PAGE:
Bed bugs biting their way into the nightmares of shelter residents
Appeal Staff Writer
Bed bugs (Cimex lectularius) can force people out of homes, condemn buildings, multiply faster than cockroaches – and in the case of a group of men trying to get their lives back in order – cost them everything they’ve worked hard to regain.
The Focus House, a shelter based in South Carson City for men transitioning from homelessness to being back on their feet, has been infested with bed bugs since June.
The problem, which started in one room, through a single resident – spread through the 2,500-square-foot shelter forcing residents pick up yet again – and, sleep outdoors.
In spite of the onset cold fall nights, many of the men have not moved back into Carson City’s only men’s shelter.
“We come from sleeping outdoors in the streets to sleeping outdoors at the shelter,” said one resident who refused to give his real name.
With a predicted early and wet winter and snow showing up in the Sierra Nevada’s 10-day forecast, the time is now for Focus House officials to get rid of the bugs – once and for all, a shelter resident said.
“I’ll tell you what should happen, this building should be condemned,” said another resident, speaking on a condition of anonymity.
Monte Fast, executive director, of Carson-based Friends in Service Helping (FISH) – the agency that operates the Focus House – agreed, that the time has come for the bed bugs to no longer bite; noting that FISH has tried to eradicate the problem since it was first reported.
He said the perception from a handful of the residents that the nonprofit can do more, is not accurate.
“There’s a couple of guys down there who are laboring under the impression if we can’t give them the lodging there under the conditions they demand that we have to rent them places and put them up around town, Fast said. “That just isn’t what FISH does.”
Fast said “numerous measures” have been taken to rid the halfway house of the infestation over the last three months – including hiring an exterminator.
“We called Catseye (Pest Control) right away and they started the extermination process,” Fast said. “It turned the bugs down a little bit, but didn’t eliminate them. Catseye said they couldn’t do it in one fell swoop – so they’ve been coming back.”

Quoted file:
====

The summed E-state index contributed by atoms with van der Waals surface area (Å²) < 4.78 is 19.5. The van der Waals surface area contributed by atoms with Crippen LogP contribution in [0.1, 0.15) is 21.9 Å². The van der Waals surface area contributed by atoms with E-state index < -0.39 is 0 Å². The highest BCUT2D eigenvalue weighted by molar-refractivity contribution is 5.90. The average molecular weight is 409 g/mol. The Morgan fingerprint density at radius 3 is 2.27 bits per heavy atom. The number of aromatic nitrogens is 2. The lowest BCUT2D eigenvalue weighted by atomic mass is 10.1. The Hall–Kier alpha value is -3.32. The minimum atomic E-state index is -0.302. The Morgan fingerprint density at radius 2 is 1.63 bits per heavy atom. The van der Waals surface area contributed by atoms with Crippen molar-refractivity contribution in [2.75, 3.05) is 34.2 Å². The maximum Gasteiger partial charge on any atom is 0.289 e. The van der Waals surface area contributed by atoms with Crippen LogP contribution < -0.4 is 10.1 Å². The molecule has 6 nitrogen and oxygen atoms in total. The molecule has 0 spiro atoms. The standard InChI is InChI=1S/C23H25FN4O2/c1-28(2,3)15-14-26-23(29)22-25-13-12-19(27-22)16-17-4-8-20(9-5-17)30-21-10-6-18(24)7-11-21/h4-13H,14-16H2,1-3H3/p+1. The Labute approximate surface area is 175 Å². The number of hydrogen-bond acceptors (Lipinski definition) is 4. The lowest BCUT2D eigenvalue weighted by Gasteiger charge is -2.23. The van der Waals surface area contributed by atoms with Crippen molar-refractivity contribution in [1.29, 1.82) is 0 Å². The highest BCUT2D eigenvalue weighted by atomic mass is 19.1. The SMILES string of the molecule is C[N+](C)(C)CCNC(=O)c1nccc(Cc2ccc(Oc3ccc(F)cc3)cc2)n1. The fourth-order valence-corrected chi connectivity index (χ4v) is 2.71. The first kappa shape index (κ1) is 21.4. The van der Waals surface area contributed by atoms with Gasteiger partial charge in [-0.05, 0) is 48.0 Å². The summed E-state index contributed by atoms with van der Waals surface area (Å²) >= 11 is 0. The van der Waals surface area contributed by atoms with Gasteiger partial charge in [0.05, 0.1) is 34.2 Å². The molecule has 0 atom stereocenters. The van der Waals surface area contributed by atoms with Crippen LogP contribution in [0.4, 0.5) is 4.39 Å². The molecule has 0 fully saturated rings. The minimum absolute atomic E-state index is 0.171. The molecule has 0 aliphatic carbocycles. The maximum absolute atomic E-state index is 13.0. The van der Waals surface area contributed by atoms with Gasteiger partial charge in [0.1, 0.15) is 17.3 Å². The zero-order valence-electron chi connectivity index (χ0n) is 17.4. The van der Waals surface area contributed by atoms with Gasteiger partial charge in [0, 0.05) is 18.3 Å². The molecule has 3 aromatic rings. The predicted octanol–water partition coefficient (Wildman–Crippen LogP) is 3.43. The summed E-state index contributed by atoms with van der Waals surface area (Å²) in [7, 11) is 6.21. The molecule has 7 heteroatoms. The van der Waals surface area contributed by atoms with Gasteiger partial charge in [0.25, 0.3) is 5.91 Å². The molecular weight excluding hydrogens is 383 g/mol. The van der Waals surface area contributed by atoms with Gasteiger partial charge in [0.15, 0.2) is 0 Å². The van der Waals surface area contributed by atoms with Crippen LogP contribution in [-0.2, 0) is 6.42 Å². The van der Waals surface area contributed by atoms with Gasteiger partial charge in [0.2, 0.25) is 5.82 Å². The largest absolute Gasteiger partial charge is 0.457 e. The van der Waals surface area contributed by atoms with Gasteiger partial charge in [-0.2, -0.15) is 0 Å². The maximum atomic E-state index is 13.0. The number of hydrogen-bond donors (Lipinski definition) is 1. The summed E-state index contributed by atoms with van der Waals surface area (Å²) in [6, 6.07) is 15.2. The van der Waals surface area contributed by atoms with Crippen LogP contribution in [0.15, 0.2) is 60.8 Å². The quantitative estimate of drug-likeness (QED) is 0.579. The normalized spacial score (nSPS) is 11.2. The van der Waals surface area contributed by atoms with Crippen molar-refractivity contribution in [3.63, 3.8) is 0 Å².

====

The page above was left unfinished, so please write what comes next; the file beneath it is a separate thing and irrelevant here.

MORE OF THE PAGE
Catseye branch manager Scott Conner corroborated Fast’s story, noting there’s nothing about the problem that should condemn the building as some residents have suggested.
“Northern Nevada has a (bed bug) epidemic,” Conner said. “The home continues to be treated by specialists in a professional manner. One of the guys staying there brought them in and didn’t let anybody know and it just spread.
“We’ve gotten it under control.”
Fast said the bed bug host came to the shelter from Sacramento, and the bed bug epidemic started within a matter of days.
“He wasn’t on the level with us,” Fast said. “But we’ve done what we can. Last weekend, we went down and took out all the furniture, disassembled it and disinfected it.
“The only thing we can do now is get rid of all the mattresses. There are 25 of them and I don’t have it in the budget to get all new ones. If anyone wants to help the homeless and donate a mattress – we would welcome the offer.”
• Contact reporter Andrew Pridgen at email@example.com or 881-1219.
What’s a bed bug?
• Adult bed bugs are reddish-brown, flattened, oval and wingless, with microscopic hairs that give them a banded appearance. A common misconception is that they are not visible to the naked eye.
• Adults grow to four to five millimeters, or one-eighth to three-sixteenths of an inch, in length and do not move quickly enough to escape the notice of an attentive observer. Newly hatched nymphs are translucent, lighter in color and continue to become more brown and molt as they reach maturity. When it comes to size, they are often compared to lentils or apple seeds.
• Bedbugs are generally active only at dawn, with a peak attack period about an hour before dawn, though given the opportunity, they may attempt to feed at other times of day.
• Attracted by warmth and the presence of carbon dioxide, the bug pierces the skin of its host with two hollow tubes. With one tube it injects its saliva, which contains anticoagulants and anesthetics, while with the other it withdraws the blood of its host. • After feeding for about five minutes, the bug returns to its hiding place.
• The bites cannot usually be felt until some minutes or hours later, as a dermatological reaction to the injected agents.
• Although bedbugs can live for a year or as much as 18 months without feeding, they typically seek blood every five to 10 days.
• While bedbugs have been known to harbor pathogens in their bodies, including plague and hepatitis B, they have not been linked to the transmission of any disease and are not regarded as a medical threat. Some individuals, however, can get skin infections and scars from scratching bites.
• Bed bugs have a difficult time surviving cool temperatures.
– Source: Wikipedia.com; Harvard.edu